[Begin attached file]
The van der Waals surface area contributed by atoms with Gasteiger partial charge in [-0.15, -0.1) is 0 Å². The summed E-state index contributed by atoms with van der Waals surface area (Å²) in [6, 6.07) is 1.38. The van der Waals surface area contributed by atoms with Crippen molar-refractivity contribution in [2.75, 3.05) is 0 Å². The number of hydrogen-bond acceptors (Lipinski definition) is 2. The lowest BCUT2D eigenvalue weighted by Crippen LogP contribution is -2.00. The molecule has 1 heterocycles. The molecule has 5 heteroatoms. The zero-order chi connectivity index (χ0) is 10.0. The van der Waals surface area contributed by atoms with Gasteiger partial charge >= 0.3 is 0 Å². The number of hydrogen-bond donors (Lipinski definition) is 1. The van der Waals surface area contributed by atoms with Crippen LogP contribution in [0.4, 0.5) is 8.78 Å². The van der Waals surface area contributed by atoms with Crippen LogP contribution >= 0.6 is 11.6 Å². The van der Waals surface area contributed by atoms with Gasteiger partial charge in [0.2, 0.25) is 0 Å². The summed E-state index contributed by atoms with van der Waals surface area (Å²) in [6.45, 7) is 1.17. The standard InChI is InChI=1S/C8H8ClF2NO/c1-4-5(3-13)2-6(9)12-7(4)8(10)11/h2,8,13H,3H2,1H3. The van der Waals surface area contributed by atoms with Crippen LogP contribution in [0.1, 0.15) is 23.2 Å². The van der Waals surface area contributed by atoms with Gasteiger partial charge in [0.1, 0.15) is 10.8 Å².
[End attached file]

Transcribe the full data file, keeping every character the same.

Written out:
The van der Waals surface area contributed by atoms with Gasteiger partial charge in [-0.15, -0.1) is 0 Å². The summed E-state index contributed by atoms with van der Waals surface area (Å²) in [6, 6.07) is 1.38. The van der Waals surface area contributed by atoms with Crippen molar-refractivity contribution in [2.75, 3.05) is 0 Å². The number of hydrogen-bond acceptors (Lipinski definition) is 2. The lowest BCUT2D eigenvalue weighted by Crippen LogP contribution is -2.00. The molecule has 1 heterocycles. The molecule has 5 heteroatoms. The zero-order chi connectivity index (χ0) is 10.0. The van der Waals surface area contributed by atoms with Gasteiger partial charge >= 0.3 is 0 Å². The number of hydrogen-bond donors (Lipinski definition) is 1. The van der Waals surface area contributed by atoms with Crippen LogP contribution in [0.4, 0.5) is 8.78 Å². The van der Waals surface area contributed by atoms with Crippen LogP contribution >= 0.6 is 11.6 Å². The van der Waals surface area contributed by atoms with Gasteiger partial charge in [0.2, 0.25) is 0 Å². The summed E-state index contributed by atoms with van der Waals surface area (Å²) in [6.45, 7) is 1.17. The standard InChI is InChI=1S/C8H8ClF2NO/c1-4-5(3-13)2-6(9)12-7(4)8(10)11/h2,8,13H,3H2,1H3. The van der Waals surface area contributed by atoms with Crippen LogP contribution in [0.1, 0.15) is 23.2 Å². The van der Waals surface area contributed by atoms with Gasteiger partial charge in [0.1, 0.15) is 10.8 Å².